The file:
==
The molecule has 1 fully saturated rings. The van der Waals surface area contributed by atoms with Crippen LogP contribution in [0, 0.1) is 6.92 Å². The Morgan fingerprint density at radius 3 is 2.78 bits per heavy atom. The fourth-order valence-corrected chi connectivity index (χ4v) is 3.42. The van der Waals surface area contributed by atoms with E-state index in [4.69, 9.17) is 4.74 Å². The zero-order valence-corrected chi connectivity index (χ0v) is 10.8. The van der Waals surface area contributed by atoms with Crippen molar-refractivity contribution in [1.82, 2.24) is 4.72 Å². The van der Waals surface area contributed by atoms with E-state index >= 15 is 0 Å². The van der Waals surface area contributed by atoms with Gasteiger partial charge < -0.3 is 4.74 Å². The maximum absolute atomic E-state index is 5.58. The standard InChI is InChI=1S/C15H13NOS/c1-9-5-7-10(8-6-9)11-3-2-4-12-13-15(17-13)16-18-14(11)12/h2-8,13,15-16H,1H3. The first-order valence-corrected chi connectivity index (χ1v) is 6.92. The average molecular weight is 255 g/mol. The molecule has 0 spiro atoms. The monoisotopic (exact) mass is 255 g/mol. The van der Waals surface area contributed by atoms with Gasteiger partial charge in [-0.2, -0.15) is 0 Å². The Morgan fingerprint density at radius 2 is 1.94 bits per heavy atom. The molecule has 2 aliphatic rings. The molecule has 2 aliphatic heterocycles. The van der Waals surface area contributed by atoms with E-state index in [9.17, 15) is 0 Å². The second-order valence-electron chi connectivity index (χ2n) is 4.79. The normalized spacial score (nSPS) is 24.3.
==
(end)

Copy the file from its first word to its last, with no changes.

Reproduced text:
The molecule has 1 fully saturated rings. The van der Waals surface area contributed by atoms with Crippen LogP contribution in [0, 0.1) is 6.92 Å². The Morgan fingerprint density at radius 3 is 2.78 bits per heavy atom. The fourth-order valence-corrected chi connectivity index (χ4v) is 3.42. The van der Waals surface area contributed by atoms with E-state index in [4.69, 9.17) is 4.74 Å². The zero-order valence-corrected chi connectivity index (χ0v) is 10.8. The van der Waals surface area contributed by atoms with Crippen molar-refractivity contribution in [1.82, 2.24) is 4.72 Å². The van der Waals surface area contributed by atoms with E-state index >= 15 is 0 Å². The van der Waals surface area contributed by atoms with Gasteiger partial charge < -0.3 is 4.74 Å². The maximum absolute atomic E-state index is 5.58. The standard InChI is InChI=1S/C15H13NOS/c1-9-5-7-10(8-6-9)11-3-2-4-12-13-15(17-13)16-18-14(11)12/h2-8,13,15-16H,1H3. The first-order valence-corrected chi connectivity index (χ1v) is 6.92. The average molecular weight is 255 g/mol. The molecule has 0 spiro atoms. The monoisotopic (exact) mass is 255 g/mol. The van der Waals surface area contributed by atoms with Gasteiger partial charge in [-0.2, -0.15) is 0 Å². The Morgan fingerprint density at radius 2 is 1.94 bits per heavy atom. The molecule has 2 aliphatic rings. The molecule has 2 aliphatic heterocycles. The van der Waals surface area contributed by atoms with E-state index in [9.17, 15) is 0 Å². The second-order valence-electron chi connectivity index (χ2n) is 4.79. The normalized spacial score (nSPS) is 24.3.